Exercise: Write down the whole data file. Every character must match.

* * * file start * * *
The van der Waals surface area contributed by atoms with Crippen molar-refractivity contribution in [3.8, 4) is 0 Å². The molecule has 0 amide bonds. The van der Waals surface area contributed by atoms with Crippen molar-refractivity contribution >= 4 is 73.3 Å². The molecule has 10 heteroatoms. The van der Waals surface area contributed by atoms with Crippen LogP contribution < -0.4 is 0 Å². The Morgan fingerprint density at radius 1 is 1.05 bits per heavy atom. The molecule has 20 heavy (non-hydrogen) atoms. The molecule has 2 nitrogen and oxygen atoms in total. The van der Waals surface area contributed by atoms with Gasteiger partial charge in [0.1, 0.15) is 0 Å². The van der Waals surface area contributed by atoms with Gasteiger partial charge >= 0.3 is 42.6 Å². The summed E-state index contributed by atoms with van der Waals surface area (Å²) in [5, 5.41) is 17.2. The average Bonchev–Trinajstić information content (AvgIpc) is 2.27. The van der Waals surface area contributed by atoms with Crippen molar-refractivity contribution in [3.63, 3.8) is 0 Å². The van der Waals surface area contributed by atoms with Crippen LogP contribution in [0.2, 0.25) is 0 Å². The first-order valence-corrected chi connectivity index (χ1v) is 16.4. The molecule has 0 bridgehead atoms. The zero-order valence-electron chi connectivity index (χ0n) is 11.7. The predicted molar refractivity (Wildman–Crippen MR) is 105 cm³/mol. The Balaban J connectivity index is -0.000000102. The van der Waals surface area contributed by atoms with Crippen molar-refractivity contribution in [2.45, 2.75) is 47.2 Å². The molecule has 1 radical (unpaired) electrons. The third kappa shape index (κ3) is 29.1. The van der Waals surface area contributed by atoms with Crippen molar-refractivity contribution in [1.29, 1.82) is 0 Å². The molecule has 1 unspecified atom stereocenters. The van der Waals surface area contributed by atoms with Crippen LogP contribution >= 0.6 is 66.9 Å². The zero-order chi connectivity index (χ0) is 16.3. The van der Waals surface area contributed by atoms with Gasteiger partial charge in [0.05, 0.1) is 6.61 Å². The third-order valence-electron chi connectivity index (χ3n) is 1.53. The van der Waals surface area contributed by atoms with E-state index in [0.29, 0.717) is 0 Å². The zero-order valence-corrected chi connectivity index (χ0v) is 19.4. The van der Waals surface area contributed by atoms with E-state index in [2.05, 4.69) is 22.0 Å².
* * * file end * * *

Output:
The van der Waals surface area contributed by atoms with Crippen molar-refractivity contribution in [3.8, 4) is 0 Å². The molecule has 0 amide bonds. The van der Waals surface area contributed by atoms with Crippen molar-refractivity contribution >= 4 is 73.3 Å². The molecule has 10 heteroatoms. The van der Waals surface area contributed by atoms with Crippen LogP contribution < -0.4 is 0 Å². The Morgan fingerprint density at radius 1 is 1.05 bits per heavy atom. The molecule has 20 heavy (non-hydrogen) atoms. The molecule has 2 nitrogen and oxygen atoms in total. The van der Waals surface area contributed by atoms with Gasteiger partial charge in [0.1, 0.15) is 0 Å². The van der Waals surface area contributed by atoms with Gasteiger partial charge >= 0.3 is 42.6 Å². The summed E-state index contributed by atoms with van der Waals surface area (Å²) in [5, 5.41) is 17.2. The average Bonchev–Trinajstić information content (AvgIpc) is 2.27. The van der Waals surface area contributed by atoms with Crippen molar-refractivity contribution in [3.63, 3.8) is 0 Å². The van der Waals surface area contributed by atoms with Crippen LogP contribution in [0.2, 0.25) is 0 Å². The first-order valence-corrected chi connectivity index (χ1v) is 16.4. The molecule has 0 bridgehead atoms. The zero-order valence-electron chi connectivity index (χ0n) is 11.7. The predicted molar refractivity (Wildman–Crippen MR) is 105 cm³/mol. The Balaban J connectivity index is -0.000000102. The van der Waals surface area contributed by atoms with Crippen molar-refractivity contribution in [2.45, 2.75) is 47.2 Å². The molecule has 1 radical (unpaired) electrons. The third kappa shape index (κ3) is 29.1. The van der Waals surface area contributed by atoms with Crippen molar-refractivity contribution in [1.29, 1.82) is 0 Å². The molecule has 1 unspecified atom stereocenters. The van der Waals surface area contributed by atoms with Crippen LogP contribution >= 0.6 is 66.9 Å². The zero-order chi connectivity index (χ0) is 16.3. The van der Waals surface area contributed by atoms with Gasteiger partial charge in [0.05, 0.1) is 6.61 Å². The third-order valence-electron chi connectivity index (χ3n) is 1.53. The van der Waals surface area contributed by atoms with E-state index in [0.29, 0.717) is 0 Å². The zero-order valence-corrected chi connectivity index (χ0v) is 19.4. The van der Waals surface area contributed by atoms with E-state index in [2.05, 4.69) is 22.0 Å².